Huy Fong Foods, maker of the popular Sriracha hot sauce, is feeling the heat.
New rivals from condiment behemoths Heinz and Tabasco threaten to shake the so-called “red rooster” sauce from its perch as the leading brand of the chili pepper and garlic spread.
“I do fear Heinz and Tabasco because they are two very big and well-known companies,” David Tran, the company’s founder and chief executive, told The Huffington Post in an email Friday. “My company can lose market share and income if they are successful.”
Huy Fong’s unconventional marketing strategy over the last 35 years cultivated a cultish obsession among fans for whom the company became as synonymous with Sriracha-style sauce as Ziploc is for sealable plastic bags. Tran, a 70-year-old refugee who fled Vietnam in the 1970s, has never advertised the product. Still, by 2013, the company pulled in $60 million a year in sales, a number projected to grow by 20 percent annually.
The company remained mostly secretive for decades until last year, when residents living near its plant in Irwindale, California, complained that fumes emanating from the factory stung their eyes and made the neighborhood smell bad. A lawsuit by authorities in the Los Angeles suburb was dropped in May. In a move that earned him the title the “Willy Wonka of Sriracha,” Tran then opened the 650,000-square-foot facility for tours.
The incident only served to increase its popularity. And with that, its competition.
In May, Tabasco -- easily the leading U.S. brand of traditional hot sauce -- launched its own version of Sriracha, which is slightly darker and sweeter than Huy Fong’s. Heinz released its take on the Southeast Asian hot sauce on Monday.
Huy Fong tried to trademark the word “Sriracha,” but Tran said regulators declined because the name derived from Si Racha, a seaside town Thailand. Granting one company the right to use the name would be akin to granting one winery the rights to Champagne. Instead, Huy Fong trademarked the rooster logo that marks its bottles.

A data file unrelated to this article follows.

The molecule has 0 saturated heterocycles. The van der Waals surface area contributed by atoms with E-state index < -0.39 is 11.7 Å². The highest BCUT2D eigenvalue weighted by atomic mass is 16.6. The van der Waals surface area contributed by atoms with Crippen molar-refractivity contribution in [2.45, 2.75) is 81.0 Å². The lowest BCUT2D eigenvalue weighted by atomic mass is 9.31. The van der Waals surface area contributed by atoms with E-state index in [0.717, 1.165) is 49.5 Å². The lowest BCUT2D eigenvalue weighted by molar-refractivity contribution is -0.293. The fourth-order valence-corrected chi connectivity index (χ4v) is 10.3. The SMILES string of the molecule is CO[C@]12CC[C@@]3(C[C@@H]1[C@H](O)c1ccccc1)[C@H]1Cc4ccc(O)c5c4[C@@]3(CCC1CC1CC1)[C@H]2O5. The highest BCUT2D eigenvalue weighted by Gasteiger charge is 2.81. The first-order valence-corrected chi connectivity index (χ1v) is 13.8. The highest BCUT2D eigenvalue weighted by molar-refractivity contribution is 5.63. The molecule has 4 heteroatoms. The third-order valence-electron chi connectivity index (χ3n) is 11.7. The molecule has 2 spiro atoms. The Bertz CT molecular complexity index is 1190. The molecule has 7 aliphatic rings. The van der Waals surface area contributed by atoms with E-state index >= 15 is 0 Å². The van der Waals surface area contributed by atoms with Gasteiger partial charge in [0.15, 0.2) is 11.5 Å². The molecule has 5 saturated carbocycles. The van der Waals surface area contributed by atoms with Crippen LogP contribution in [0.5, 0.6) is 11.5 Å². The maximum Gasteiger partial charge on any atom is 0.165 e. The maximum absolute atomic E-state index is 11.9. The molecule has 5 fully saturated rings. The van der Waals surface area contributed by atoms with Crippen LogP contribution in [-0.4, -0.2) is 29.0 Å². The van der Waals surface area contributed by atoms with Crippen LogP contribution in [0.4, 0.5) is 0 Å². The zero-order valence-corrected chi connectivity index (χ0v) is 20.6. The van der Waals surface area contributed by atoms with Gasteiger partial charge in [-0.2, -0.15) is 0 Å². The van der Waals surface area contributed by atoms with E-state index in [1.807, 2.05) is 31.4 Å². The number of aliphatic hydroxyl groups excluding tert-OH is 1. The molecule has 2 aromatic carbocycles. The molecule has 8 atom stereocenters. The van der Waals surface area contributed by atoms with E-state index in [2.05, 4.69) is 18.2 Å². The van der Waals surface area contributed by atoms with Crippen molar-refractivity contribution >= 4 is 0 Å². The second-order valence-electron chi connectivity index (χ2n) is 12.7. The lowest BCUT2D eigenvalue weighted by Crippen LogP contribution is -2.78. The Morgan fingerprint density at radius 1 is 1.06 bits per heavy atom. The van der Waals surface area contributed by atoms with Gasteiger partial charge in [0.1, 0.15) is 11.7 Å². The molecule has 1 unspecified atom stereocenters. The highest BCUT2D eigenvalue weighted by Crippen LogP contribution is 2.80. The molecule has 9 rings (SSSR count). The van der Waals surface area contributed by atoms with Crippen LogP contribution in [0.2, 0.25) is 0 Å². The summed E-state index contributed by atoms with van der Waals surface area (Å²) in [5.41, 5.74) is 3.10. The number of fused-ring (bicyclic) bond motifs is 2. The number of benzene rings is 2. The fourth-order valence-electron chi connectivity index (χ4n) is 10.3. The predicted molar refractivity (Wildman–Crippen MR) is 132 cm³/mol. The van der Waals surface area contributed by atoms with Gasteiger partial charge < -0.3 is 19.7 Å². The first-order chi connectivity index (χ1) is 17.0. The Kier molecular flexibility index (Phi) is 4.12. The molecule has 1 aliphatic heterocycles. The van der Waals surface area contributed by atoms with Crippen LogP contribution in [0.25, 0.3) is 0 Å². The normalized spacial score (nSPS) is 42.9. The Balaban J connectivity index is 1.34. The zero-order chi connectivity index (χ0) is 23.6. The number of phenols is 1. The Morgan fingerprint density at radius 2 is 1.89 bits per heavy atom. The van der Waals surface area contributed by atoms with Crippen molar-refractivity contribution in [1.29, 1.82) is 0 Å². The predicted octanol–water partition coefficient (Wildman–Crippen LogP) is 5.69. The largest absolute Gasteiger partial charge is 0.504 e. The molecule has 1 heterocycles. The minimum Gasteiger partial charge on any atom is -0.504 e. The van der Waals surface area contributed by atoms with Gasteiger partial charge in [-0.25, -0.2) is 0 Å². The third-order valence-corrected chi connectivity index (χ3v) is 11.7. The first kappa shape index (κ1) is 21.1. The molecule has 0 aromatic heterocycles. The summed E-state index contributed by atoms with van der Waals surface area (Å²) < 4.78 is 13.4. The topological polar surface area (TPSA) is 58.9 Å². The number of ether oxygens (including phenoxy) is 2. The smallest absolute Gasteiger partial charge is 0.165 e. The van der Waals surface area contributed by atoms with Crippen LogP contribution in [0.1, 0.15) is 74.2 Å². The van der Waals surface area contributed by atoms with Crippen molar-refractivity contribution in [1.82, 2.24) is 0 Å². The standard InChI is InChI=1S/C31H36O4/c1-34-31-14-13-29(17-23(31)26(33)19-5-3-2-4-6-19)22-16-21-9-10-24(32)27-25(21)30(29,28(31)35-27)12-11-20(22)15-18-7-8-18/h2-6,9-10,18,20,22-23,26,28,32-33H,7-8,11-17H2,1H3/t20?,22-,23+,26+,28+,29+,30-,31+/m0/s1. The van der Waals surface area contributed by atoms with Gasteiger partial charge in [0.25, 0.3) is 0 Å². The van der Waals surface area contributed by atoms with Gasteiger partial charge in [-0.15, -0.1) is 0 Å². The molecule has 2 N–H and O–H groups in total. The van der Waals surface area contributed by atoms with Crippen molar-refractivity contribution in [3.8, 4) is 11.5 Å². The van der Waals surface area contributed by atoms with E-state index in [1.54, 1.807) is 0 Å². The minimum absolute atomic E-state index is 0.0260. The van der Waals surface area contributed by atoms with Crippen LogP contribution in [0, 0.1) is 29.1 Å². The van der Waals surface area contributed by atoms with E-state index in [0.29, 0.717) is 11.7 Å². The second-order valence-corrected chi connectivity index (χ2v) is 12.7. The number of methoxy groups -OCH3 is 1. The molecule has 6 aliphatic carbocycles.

For now, sales at Huy Fong seem secure. But Tran worries that pressure from heated competition could force his company to abandon its premium chili growers in southern California in favor of cheaper imports.
“I use local produce, like California-grown chili peppers and garlic, which is more expensive for me,” Tran said. “Maybe these big companies import their Sriracha ingredients, so production costs are less than ours. Their profits may be more so they have an advantage.”
Locally sourced chili peppers roll down a conveyor belt at Huy Fong's Irwindale factory.
A fact sheet provided by a Heinz spokeswoman did not name the source of its peppers. Tabasco did not respond to a request for comment.
Still, Tran vowed to eat the cost of any financial pressures for as long as possible.
“The consumers don’t mind where the Sriracha ingredients are coming from and that may affect our local economy if we need to downsize and cut jobs,” Tran said. “We will not let these companies influence how we produce our products and will continue to make them until we can no longer absorb the rising costs of supplies due to lower demand of our products.”